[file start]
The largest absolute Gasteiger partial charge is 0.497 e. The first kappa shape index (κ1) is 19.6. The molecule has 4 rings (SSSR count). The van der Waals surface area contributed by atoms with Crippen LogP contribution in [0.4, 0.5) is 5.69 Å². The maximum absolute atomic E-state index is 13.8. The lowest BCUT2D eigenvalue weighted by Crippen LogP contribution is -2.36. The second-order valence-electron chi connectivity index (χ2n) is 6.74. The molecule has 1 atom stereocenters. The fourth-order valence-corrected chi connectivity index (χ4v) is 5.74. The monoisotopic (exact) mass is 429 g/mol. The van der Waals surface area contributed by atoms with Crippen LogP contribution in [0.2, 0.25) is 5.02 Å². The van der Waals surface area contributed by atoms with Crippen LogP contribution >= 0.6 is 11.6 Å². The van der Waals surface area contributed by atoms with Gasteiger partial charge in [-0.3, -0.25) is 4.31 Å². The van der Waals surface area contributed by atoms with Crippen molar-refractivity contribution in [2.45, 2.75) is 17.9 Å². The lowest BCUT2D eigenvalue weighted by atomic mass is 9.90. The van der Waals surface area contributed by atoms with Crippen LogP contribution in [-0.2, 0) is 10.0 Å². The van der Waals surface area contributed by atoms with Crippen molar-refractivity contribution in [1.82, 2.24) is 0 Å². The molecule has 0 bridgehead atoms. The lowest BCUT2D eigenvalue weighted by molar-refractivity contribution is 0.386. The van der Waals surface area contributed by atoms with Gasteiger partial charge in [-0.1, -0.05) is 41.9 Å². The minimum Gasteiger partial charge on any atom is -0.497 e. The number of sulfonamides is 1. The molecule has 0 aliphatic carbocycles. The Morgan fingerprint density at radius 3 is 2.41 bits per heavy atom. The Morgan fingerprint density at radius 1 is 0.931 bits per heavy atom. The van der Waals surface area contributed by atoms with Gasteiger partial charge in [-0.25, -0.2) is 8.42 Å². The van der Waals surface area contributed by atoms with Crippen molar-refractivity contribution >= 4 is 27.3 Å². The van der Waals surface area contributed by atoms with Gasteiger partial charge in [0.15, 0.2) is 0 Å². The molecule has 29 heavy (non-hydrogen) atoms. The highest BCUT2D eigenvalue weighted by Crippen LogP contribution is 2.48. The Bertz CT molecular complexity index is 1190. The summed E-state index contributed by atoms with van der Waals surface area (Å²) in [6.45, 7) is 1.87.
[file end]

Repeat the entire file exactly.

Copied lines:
The largest absolute Gasteiger partial charge is 0.497 e. The first kappa shape index (κ1) is 19.6. The molecule has 4 rings (SSSR count). The van der Waals surface area contributed by atoms with Crippen LogP contribution in [0.4, 0.5) is 5.69 Å². The maximum absolute atomic E-state index is 13.8. The lowest BCUT2D eigenvalue weighted by Crippen LogP contribution is -2.36. The second-order valence-electron chi connectivity index (χ2n) is 6.74. The molecule has 1 atom stereocenters. The fourth-order valence-corrected chi connectivity index (χ4v) is 5.74. The monoisotopic (exact) mass is 429 g/mol. The van der Waals surface area contributed by atoms with Crippen LogP contribution in [0.2, 0.25) is 5.02 Å². The van der Waals surface area contributed by atoms with Crippen LogP contribution >= 0.6 is 11.6 Å². The van der Waals surface area contributed by atoms with Gasteiger partial charge in [-0.3, -0.25) is 4.31 Å². The van der Waals surface area contributed by atoms with Crippen molar-refractivity contribution in [2.45, 2.75) is 17.9 Å². The lowest BCUT2D eigenvalue weighted by atomic mass is 9.90. The van der Waals surface area contributed by atoms with Crippen LogP contribution in [-0.2, 0) is 10.0 Å². The van der Waals surface area contributed by atoms with Crippen molar-refractivity contribution in [1.82, 2.24) is 0 Å². The molecule has 0 bridgehead atoms. The lowest BCUT2D eigenvalue weighted by molar-refractivity contribution is 0.386. The van der Waals surface area contributed by atoms with Gasteiger partial charge in [-0.1, -0.05) is 41.9 Å². The minimum Gasteiger partial charge on any atom is -0.497 e. The number of sulfonamides is 1. The molecule has 0 aliphatic carbocycles. The Morgan fingerprint density at radius 3 is 2.41 bits per heavy atom. The Morgan fingerprint density at radius 1 is 0.931 bits per heavy atom. The van der Waals surface area contributed by atoms with Gasteiger partial charge in [-0.25, -0.2) is 8.42 Å². The van der Waals surface area contributed by atoms with Crippen molar-refractivity contribution >= 4 is 27.3 Å². The van der Waals surface area contributed by atoms with Gasteiger partial charge in [0.15, 0.2) is 0 Å². The molecule has 29 heavy (non-hydrogen) atoms. The highest BCUT2D eigenvalue weighted by Crippen LogP contribution is 2.48. The Bertz CT molecular complexity index is 1190. The summed E-state index contributed by atoms with van der Waals surface area (Å²) in [6.45, 7) is 1.87.